Teams of College faculty from five departments were among the recipients of the highly competitive Center for the Advancement of Teaching and Learning’s 10th annual Diversity and Inclusion Grants. The grants support faculty teams in developing projects focused on inclusive pedagogy, assignments, content and strategies to foster learning about human diversity.

Recipients included teams from:

  • The Department of Psychology: Anne-Marie Iselin and Buffie Longmire-Avital, for their Racial Equity for Students in Psychology: Emending our Curriculum and Teaching (RESPECT). The project will include three students in the department’s Diversity, Inclusion and Racial Equity task force working group in gathering, analyzing and interpreting data; providing feedback to action plans; and other tasks. The project is aimed at leveraging student voices for sustainable curricular and pedagogical changes to create enduring racial equity.
  • The Department of Performing Arts: Julio Agustin Matos Jr., Deborah Leamy and Brian Kremer, to collaborate on curricular revisions across courses in the voice and dance sequence of the music theatre degree program. Revisions will incorporate curricula that explore vocal and dance styles from a range of cultures, essential in preparing well-rounded and adept music theatre practitioners who will transform the field.
  • The Poverty and Social Justice program: Toddie Peters, Jessica Carew, Vanessa Drew-Branch, Ketevan Kupatadze and Rob Perdue, to redesign the interdisciplinary syllabus and create new teaching modules for the program that are in line with the Shepherd Higher Education Consortium on Poverty’s updated learning goals. The project will also support faculty development.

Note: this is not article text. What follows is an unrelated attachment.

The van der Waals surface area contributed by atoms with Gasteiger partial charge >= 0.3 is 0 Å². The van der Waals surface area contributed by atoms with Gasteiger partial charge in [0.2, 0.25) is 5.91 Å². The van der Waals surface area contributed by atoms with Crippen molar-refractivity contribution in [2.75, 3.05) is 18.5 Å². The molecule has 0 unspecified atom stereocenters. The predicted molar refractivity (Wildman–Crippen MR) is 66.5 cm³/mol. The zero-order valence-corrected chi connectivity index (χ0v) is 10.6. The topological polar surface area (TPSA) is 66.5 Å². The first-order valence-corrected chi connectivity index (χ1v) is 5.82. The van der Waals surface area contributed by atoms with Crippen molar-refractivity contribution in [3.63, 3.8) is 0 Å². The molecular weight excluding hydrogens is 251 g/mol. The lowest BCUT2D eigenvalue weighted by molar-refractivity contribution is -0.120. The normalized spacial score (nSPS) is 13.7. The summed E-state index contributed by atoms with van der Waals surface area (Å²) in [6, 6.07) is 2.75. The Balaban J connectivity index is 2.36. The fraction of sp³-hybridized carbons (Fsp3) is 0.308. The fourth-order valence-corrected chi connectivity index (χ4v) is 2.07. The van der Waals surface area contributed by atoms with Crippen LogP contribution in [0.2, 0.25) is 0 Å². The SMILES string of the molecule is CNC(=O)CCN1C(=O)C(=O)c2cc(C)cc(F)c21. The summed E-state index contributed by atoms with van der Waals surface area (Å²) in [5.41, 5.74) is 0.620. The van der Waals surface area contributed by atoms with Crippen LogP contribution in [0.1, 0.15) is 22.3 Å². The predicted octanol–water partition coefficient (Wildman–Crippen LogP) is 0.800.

• The Department of Political Science and Policy Studies: Liza Taylor, Damion Blake, Kaye Usry, Joel Shelton and Jessica Carew, to survey courses they teach in relationship to systems of power and DEI and research the best practices for teaching DEI in the social sciences. Their results will be shared across the department.
  • The Department of Exercise Science: Lauren Walker, Eric Hall, Aaron Piepmeier, Matthew Wittstein and Takudswa Madzima were awarded a second stage DIG grant to expand on a 2020 project that assessed departmental climate and assessing curricula. The second phase will implement and evaluate changes already established and expand the reviews to more areas and explore learning opportunities outside the classroom.